Editor’s note: This report was written by fourth-year veterinary student Malky Spektor, who chose to spend her six-week professional development program working at Israeli Wildlife Hospital. Dr. Julia Whittington, clinical associate professor and director of the University of Illinois Wildlife Medical Clinic, was her mentor.
I have now completed five weeks here at the Israeli Wildlife Hospital. This week we have done many things similar to past weeks, so I will not go into detail about all the rechecks, wound care, new admissions, etc. I have gotten pretty good at positioning and taking avian x-rays. There is no x-ray technician, so we get to do it all ourselves. And we want good diagnostic images, so we focus on keeping the body as symmetrical as possible. Anytime we suspect, feel, or see a fracture on an avian patient, they get meloxicam and butorphanol, sit for about 20 minutes, and let the medications kick in, and then we take an x-ray. I’m glad I have a chance to develop those skills.
We had an adorable patient come in this week, a baby Egyptian mongoose. Her home was run over by a tractor, and the rest of her family was killed. They found her alive and brought her to the clinic. We started out by syringe-feeding her kitten’s milk replacer mixed with “recovery,” a high-calorie cat and dog critical care diet. After a few days, she was eating on her own out of a dish, so she no longer needs hand feedings. She has been gaining weight and growls at us when we come to her cage to switch her food. Hopefully she will be able to do okay in the wild.
We did recheck radiographs and a bandage change on the hyena whose plate we removed a few weeks ago. I learned that striped hyenas are very nocturnal, to the point that during the day, it is pretty simple to inject them with their anesthetic drugs. Safety measures were taken (pole syringe, controlling the head), but she really just sat there and didn’t react to the poke. Her bones looked good on x-ray, but she developed a pressure sore, since she has a hard time getting up, and spends much of the day lying down. She also managed to remove her bandages on her own, and bit a hole through her e-collar. It’s difficult to heal orthopedic injuries on animals where physical therapy is not a viable option. You want her to heal, but do not want to train her to the point where she gets along with people. And it’s not ideal to anesthetize her often. So we hope for the best with her healing, even without physical therapy.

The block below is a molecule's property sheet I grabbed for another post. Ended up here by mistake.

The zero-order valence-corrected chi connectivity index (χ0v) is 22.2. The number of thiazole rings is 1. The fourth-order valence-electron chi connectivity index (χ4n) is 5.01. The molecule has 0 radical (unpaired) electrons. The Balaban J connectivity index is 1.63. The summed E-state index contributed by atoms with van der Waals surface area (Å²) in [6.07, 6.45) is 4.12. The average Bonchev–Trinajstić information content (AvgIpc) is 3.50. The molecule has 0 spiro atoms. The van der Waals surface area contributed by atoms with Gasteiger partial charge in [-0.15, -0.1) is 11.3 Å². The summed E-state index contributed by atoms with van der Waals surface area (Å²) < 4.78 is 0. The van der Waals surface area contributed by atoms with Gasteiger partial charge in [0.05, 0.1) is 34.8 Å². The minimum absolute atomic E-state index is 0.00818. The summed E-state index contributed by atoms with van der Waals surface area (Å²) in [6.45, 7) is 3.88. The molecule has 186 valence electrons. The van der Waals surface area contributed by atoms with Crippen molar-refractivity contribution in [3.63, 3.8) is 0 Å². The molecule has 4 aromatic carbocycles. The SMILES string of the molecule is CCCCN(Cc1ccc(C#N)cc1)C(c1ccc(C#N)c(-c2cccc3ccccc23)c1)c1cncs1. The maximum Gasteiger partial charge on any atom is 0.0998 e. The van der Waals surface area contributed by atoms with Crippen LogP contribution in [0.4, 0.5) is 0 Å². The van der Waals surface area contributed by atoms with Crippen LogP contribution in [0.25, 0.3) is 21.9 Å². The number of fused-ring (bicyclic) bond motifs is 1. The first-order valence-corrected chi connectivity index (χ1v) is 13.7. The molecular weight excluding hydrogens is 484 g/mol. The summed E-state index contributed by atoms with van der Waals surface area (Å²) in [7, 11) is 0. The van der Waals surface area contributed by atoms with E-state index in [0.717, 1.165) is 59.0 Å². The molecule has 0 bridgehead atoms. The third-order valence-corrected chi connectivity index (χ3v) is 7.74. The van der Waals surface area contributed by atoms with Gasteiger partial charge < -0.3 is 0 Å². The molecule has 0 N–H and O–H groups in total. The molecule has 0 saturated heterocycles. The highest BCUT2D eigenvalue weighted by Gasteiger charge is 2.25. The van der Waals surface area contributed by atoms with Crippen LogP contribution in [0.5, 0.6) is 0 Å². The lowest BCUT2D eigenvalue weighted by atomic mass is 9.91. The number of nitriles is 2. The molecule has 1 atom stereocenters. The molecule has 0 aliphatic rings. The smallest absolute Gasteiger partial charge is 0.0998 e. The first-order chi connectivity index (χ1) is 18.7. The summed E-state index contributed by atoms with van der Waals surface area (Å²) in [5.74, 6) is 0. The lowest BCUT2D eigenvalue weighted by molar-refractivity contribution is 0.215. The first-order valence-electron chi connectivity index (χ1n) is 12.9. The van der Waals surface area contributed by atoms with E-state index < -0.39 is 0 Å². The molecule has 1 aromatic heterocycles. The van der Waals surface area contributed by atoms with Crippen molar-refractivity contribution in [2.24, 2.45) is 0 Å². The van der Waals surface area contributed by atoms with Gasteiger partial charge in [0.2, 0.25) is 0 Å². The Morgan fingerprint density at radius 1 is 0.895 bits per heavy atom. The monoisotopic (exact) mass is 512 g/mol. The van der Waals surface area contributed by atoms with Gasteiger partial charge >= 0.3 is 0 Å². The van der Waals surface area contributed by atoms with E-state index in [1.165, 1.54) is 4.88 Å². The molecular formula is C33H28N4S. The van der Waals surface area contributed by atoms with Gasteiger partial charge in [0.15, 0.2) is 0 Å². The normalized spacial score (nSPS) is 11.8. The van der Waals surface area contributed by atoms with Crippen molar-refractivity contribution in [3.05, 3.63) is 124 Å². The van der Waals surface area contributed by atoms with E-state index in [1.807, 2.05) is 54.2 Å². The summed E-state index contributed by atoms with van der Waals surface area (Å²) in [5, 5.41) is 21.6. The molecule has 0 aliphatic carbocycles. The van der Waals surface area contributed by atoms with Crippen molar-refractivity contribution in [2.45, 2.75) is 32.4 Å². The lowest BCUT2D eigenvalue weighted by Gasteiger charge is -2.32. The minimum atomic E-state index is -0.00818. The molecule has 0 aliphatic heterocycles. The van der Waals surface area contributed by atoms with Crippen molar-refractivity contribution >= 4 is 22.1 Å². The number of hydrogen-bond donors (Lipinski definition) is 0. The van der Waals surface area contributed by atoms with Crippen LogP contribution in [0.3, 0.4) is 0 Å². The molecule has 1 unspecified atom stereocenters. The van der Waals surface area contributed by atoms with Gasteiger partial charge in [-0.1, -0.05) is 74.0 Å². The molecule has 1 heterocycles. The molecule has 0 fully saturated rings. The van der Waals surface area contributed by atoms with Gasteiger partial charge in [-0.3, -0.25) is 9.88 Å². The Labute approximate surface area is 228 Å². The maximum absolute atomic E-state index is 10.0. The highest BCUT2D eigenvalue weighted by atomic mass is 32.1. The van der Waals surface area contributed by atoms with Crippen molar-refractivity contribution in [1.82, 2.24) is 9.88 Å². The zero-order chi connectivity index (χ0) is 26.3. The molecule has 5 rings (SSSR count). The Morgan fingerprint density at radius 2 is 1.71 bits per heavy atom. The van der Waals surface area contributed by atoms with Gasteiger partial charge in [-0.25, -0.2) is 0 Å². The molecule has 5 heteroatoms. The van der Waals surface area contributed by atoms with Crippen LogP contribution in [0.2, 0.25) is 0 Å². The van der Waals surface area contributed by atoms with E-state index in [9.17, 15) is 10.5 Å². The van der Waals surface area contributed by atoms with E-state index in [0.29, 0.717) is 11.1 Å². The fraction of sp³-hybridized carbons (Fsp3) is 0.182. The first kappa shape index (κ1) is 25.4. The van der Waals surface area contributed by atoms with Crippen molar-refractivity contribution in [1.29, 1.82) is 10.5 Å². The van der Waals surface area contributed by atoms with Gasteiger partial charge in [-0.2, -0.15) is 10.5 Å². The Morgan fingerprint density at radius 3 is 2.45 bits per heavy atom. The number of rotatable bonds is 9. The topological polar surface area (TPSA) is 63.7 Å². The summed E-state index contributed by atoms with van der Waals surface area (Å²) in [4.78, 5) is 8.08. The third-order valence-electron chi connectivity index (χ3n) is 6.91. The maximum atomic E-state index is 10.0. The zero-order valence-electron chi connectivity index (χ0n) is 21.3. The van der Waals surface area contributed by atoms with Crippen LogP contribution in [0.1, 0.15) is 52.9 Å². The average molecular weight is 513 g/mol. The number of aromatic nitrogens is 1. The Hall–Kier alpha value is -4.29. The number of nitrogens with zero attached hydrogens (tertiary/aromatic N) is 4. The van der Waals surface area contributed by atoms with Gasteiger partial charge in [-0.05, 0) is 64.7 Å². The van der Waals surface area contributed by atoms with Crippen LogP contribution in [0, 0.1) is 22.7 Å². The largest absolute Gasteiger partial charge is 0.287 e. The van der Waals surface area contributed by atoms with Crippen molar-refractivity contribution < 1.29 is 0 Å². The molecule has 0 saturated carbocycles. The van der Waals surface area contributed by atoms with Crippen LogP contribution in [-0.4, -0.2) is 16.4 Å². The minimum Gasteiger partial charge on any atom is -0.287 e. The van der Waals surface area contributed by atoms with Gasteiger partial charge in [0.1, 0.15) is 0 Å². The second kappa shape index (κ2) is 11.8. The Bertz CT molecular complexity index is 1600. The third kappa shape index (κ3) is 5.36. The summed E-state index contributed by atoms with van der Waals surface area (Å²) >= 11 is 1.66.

We get a lot of swifts this time of year. They are a lot of work to rehabilitate; since most of their life is spent in the air, they do not eat well while grounded, and have to be hand-fed. We usually have a volunteer dedicated to the swifts at each feeding time. This week, one of the volunteers was a little rough with them by accident. They have extremely sharp nails, and like to grip things tightly. It feels like they are biting you when they grab you. They will also grab towels that you put them on, and someone pulled two of them off a towel a little too roughly and both got broken nails. They came into the clinic bleeding profusely. One of them we got under control quickly by cutting the nail and using some chemical cautery and manual pressure. The other one, after doing the same thing, still would not stop bleeding. I sat with him for about half an hour putting pressure on the digit, and finally it stopped. We gave them both fluids, since they were small and had lost a significant amount of blood. It can be scary in small patients that something as simple as a broken nail can cause them to bleed out and die. We gave the volunteer a sheet instead of a towel, and made it clear that they had to be very gentle when taking them off the sheet.
This week was also a week of broken legs. We got multiple glossy ibis chicks that fell out of the nest and broke their legs. Unfortunately, some had broken both legs, others had nasty open fractures, and although they were bandaged and given a chance, we had to euthanize most of them. Even with medications and wound care, they mostly could not stand, and the fractures were not healing. In general, there is a low success rate with glossy ibis chick broken legs.